BREAKINGVIEWS - Bernanke should leave any new stimulus to Congress

Thu Aug 25, 2011 10:42am IST

U.S. Federal Reserve Chairman Ben Bernanke is seen in Washington June 25, 2009. REUTERS/Jonathan Ernst/Files

U.S. Federal Reserve Chairman Ben Bernanke is seen in Washington June 25, 2009.

Credit: Reuters/Jonathan Ernst/Files

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(The author is a Reuters Breakingviews columnist. The opinions expressed are his own.)

By Martin Hutchinson

NEW YORK (Reuters Breakingviews) - Markets seem to hope Ben Bernanke will repeat last year's performance. At the Jackson Hole conference in 2010, the Federal Reserve chairman announced his support for a bond purchase program. But circumstances have changed. When he speaks at this year's conference on Friday, he should leave any further stimulus attempts to Congress. Fiscal action might be just as unhelpful as the monetary kind, but at least it's easier to reverse.

With the consumer price index up 3.6 percent in the last 12 months and even the core measure rapidly approaching 2 percent year on year -- double the run rate a year ago -- it's tough to claim deflation is the immediate threat it seemed last year. Furthermore, it's increasingly hard to argue that still looser monetary policy will help get credit flowing to businesses. Interest rates for long-term Treasuries are already close to 50-year lows, and a shortage of cheap funding may well no longer be the problem.

In any case, the success of the Fed's last quantitative easing program was mixed at best. In the quarter after its introduction, U.S. GDP growth slowed sharply, from an annualized 2.3 percent to 0.4 percent. That's not necessarily cause and effect. But the last dose of QE medicine didn't cure the ailment -- and the next is even less likely to be effective. Bernanke risks undermining the Fed's credibility, and its independence, if further measures don't obviously work.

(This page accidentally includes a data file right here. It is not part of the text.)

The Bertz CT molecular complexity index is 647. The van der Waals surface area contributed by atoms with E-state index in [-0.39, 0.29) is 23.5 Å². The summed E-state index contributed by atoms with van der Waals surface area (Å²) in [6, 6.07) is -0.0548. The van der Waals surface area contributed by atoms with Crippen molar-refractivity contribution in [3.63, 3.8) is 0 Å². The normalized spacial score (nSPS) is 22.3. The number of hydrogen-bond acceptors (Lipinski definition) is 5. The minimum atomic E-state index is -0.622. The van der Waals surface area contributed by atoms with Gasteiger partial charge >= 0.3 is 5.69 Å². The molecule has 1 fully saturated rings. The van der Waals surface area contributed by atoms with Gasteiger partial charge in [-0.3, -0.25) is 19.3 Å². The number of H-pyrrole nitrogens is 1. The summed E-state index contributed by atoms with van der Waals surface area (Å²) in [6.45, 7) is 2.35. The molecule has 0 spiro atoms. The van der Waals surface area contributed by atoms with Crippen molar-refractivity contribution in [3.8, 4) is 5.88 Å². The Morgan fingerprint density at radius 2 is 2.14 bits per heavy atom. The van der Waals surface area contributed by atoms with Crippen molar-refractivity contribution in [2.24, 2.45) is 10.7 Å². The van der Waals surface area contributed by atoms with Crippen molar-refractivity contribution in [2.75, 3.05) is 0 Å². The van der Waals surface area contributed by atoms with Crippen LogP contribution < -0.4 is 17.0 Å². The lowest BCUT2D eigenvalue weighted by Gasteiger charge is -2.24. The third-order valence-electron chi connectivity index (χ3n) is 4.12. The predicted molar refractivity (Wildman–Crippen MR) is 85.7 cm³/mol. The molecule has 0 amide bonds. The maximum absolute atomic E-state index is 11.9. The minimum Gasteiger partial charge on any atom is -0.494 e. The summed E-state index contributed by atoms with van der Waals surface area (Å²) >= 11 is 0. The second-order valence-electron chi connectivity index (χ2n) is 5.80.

Meanwhile the Fed's balance sheet, now at $2.9 billion, has already expanded hugely. Slimming it down won't be as easy. For instance, a rise in interest rates -- logical if inflation doesn't subside -- could make it impossible for the central bank to sell many assets without crystallizing politically inconvenient losses.

Rather than come up with ways for the Fed to do more, Bernanke needs to point to Congress. Fiscal stimulus is a much more direct way of spurring economic activity, even if detractors rightly question its value unless carefully directed. But should such efforts fail, the politicians would take the blame. And fiscal stimulus could be reversed quickly, whereas unwinding Fed holdings could be slow and problematic.

Bernanke may worry that argumentative lawmakers won't do anything. He could use his Jackson Hole platform to encourage them. But if he must set out actions the Fed could take, he would still do better to avoid actually taking any.

CONTEXT NEWS

-- The Kansas City Federal Reserve's annual symposium at Jackson Hole, Wyoming, begins on Aug. 25. Fed Chairman Ben Bernanke is scheduled to speak at the symposium on Aug. 26.

-- The Congressional Budget Office's updated budget and economic outlook projected a federal deficit of 8.5 percent of GDP in the year to September 2011 but only 6.3 percent of GDP in the year to September 2012.

(Editing by Richard Beales and Emily Plucinak)

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